power in a circuit but to the fact that the probability of a blackout
is related to its magnitude by some constant exponent.

So that the best thing the US could do now would be to initiate
rolling blackouts across the country and fractionalize the Grid
Regions(there are 5 now?) into 50 self contained grids. 1/binaries/IEEEblackoutarticle.pdf

For systems theorists the first message of their
eerily smooth distribution curves is clear: big
blackouts are a natural product of the power
grid. The culprits that get blamed for each
blackout - lax tree trimming, operators who
make bad decisions - are actors in a bigger
drama, their failings mere triggers for disasters
that in some strange ways are predestined. In
this systems-level view, massive blackouts are
just as inevitable as the mega quake that will
one day level much of Tokyo. (Fairley, 2004)

Well stated.

When the power system goes down (permanently), I'll miss electric light, the Internet, telephone service, and running water, but shucks, that is just the way the cookie (or society) crumbles.

Note that in 1900 few Americans had running water or any of the other nonessentials that we take for granted.

Now, if we get lucky and blackouts are not going to be permanent, then perhaps I'll be able to keep the one luxury I'll really miss after TSHTF, namely long hot showers. Short warm showers using solar heat are an O.K. substitute, however. Or maybe I'll build a traditional Finnish sauna.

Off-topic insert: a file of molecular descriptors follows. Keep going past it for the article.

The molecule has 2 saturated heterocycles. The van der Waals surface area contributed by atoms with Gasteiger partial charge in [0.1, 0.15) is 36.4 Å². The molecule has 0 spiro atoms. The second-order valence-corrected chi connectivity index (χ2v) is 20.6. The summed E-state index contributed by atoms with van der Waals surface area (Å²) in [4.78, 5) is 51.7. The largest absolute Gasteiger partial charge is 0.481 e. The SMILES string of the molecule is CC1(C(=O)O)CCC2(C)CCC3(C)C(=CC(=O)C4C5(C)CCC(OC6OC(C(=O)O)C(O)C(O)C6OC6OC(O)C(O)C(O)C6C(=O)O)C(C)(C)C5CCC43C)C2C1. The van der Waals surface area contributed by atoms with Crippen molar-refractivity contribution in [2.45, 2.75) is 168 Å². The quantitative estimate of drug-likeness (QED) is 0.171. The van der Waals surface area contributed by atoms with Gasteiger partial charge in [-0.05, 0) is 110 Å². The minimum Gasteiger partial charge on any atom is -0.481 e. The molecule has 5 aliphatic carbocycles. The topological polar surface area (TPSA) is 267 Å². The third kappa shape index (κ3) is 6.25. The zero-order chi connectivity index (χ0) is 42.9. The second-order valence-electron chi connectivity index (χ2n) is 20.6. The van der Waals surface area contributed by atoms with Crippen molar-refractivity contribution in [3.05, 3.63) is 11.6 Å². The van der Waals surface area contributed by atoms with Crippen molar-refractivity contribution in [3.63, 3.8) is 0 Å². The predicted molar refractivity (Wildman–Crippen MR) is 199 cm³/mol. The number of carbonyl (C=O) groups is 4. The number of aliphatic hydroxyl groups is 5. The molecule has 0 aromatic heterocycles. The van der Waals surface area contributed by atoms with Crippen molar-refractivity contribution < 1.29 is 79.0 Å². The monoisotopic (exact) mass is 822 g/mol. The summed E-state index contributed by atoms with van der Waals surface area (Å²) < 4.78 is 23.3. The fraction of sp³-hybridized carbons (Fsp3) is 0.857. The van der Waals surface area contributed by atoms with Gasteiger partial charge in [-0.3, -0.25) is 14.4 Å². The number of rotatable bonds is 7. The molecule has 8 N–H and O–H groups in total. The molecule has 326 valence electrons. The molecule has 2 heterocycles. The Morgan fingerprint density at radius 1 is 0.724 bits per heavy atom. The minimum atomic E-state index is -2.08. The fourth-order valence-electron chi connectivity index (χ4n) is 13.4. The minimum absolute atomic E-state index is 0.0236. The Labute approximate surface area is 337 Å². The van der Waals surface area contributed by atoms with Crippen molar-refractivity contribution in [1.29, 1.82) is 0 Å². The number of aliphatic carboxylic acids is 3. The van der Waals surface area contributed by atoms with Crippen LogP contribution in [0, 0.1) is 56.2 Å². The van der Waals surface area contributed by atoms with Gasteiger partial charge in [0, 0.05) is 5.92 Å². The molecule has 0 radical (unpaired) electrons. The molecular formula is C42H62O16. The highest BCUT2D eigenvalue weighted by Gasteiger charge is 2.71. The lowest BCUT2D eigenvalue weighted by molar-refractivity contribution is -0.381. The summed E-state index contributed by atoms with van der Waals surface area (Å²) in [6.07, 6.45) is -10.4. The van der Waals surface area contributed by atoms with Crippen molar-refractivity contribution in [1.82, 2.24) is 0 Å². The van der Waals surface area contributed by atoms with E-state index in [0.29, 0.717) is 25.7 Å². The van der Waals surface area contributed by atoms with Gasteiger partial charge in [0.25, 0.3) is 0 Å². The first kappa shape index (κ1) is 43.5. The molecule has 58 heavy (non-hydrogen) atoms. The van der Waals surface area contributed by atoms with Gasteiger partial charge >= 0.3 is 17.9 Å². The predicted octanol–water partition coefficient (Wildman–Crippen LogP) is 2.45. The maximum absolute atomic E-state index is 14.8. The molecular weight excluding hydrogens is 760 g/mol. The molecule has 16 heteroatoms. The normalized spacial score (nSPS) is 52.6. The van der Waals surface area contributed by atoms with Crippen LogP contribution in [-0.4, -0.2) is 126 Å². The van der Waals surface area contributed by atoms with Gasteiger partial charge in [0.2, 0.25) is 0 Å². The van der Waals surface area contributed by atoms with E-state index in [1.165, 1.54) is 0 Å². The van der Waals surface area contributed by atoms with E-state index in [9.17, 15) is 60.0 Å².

Hot Springs will become famous again.

I love the ones in the Jemez Mountains behind Los Alamos.


What is wrong with running a very large grid and only fracture it into as large icelands as possible when it is overloaded?

My impression from the grid failures in Sweden is that each large grid failure has resulted in three reactions. Better maintainance, that then often slides in some other area after a few years. More interconnects to add redundancy, some of that overcapacity is then lost as electricity use grows. And better automatics for icelanding of the grid and house turbine running of powerplants to make rebuilding the grid much easier.